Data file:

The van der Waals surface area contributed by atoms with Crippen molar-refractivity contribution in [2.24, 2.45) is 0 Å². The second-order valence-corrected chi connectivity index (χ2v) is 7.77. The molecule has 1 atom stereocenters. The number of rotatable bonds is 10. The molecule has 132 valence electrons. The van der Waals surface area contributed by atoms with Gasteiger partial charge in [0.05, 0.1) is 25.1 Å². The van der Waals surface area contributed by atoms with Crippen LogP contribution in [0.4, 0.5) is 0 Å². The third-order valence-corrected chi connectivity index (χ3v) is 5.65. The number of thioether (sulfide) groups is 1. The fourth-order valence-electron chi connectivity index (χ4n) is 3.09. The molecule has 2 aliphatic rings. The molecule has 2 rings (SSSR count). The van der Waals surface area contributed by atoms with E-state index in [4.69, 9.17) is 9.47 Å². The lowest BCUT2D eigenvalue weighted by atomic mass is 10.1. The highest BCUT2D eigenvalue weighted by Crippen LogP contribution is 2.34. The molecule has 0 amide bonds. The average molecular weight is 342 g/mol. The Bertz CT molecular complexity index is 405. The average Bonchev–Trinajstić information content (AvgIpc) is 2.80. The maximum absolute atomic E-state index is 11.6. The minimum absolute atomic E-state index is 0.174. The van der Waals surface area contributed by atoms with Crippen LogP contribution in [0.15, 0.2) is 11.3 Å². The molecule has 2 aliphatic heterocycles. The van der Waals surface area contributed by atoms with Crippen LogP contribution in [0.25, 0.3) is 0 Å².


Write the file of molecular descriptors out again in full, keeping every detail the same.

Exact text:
The van der Waals surface area contributed by atoms with Crippen molar-refractivity contribution in [2.24, 2.45) is 0 Å². The second-order valence-corrected chi connectivity index (χ2v) is 7.77. The molecule has 1 atom stereocenters. The number of rotatable bonds is 10. The molecule has 132 valence electrons. The van der Waals surface area contributed by atoms with Gasteiger partial charge in [0.05, 0.1) is 25.1 Å². The van der Waals surface area contributed by atoms with Crippen LogP contribution in [0.4, 0.5) is 0 Å². The third-order valence-corrected chi connectivity index (χ3v) is 5.65. The number of thioether (sulfide) groups is 1. The fourth-order valence-electron chi connectivity index (χ4n) is 3.09. The molecule has 2 aliphatic rings. The molecule has 2 rings (SSSR count). The van der Waals surface area contributed by atoms with E-state index in [4.69, 9.17) is 9.47 Å². The lowest BCUT2D eigenvalue weighted by atomic mass is 10.1. The highest BCUT2D eigenvalue weighted by Crippen LogP contribution is 2.34. The molecule has 0 amide bonds. The average molecular weight is 342 g/mol. The Bertz CT molecular complexity index is 405. The average Bonchev–Trinajstić information content (AvgIpc) is 2.80. The maximum absolute atomic E-state index is 11.6. The minimum absolute atomic E-state index is 0.174. The van der Waals surface area contributed by atoms with Crippen LogP contribution in [0.15, 0.2) is 11.3 Å². The molecule has 2 aliphatic heterocycles. The van der Waals surface area contributed by atoms with Crippen LogP contribution in [0.25, 0.3) is 0 Å².